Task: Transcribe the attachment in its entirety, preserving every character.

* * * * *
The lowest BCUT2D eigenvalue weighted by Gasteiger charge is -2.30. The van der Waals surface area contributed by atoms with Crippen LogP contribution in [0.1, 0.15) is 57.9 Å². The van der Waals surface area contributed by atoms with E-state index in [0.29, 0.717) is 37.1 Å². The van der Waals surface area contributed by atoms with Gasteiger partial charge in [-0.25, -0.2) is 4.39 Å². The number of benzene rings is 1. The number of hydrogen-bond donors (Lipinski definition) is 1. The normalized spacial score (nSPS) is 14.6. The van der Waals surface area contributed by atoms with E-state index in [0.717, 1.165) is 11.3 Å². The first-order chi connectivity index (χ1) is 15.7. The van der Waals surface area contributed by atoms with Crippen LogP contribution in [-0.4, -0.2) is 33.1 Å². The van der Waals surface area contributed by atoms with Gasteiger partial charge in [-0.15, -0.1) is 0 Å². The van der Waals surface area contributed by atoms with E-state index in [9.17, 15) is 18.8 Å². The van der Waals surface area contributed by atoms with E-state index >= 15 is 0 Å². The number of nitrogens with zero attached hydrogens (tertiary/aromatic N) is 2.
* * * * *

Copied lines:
The lowest BCUT2D eigenvalue weighted by Gasteiger charge is -2.30. The van der Waals surface area contributed by atoms with Crippen LogP contribution in [0.1, 0.15) is 57.9 Å². The van der Waals surface area contributed by atoms with E-state index in [0.29, 0.717) is 37.1 Å². The van der Waals surface area contributed by atoms with Gasteiger partial charge in [-0.25, -0.2) is 4.39 Å². The number of benzene rings is 1. The number of hydrogen-bond donors (Lipinski definition) is 1. The normalized spacial score (nSPS) is 14.6. The van der Waals surface area contributed by atoms with E-state index in [0.717, 1.165) is 11.3 Å². The first-order chi connectivity index (χ1) is 15.7. The van der Waals surface area contributed by atoms with Crippen LogP contribution in [-0.4, -0.2) is 33.1 Å². The van der Waals surface area contributed by atoms with Gasteiger partial charge in [-0.15, -0.1) is 0 Å². The van der Waals surface area contributed by atoms with E-state index in [9.17, 15) is 18.8 Å². The van der Waals surface area contributed by atoms with E-state index >= 15 is 0 Å². The number of nitrogens with zero attached hydrogens (tertiary/aromatic N) is 2.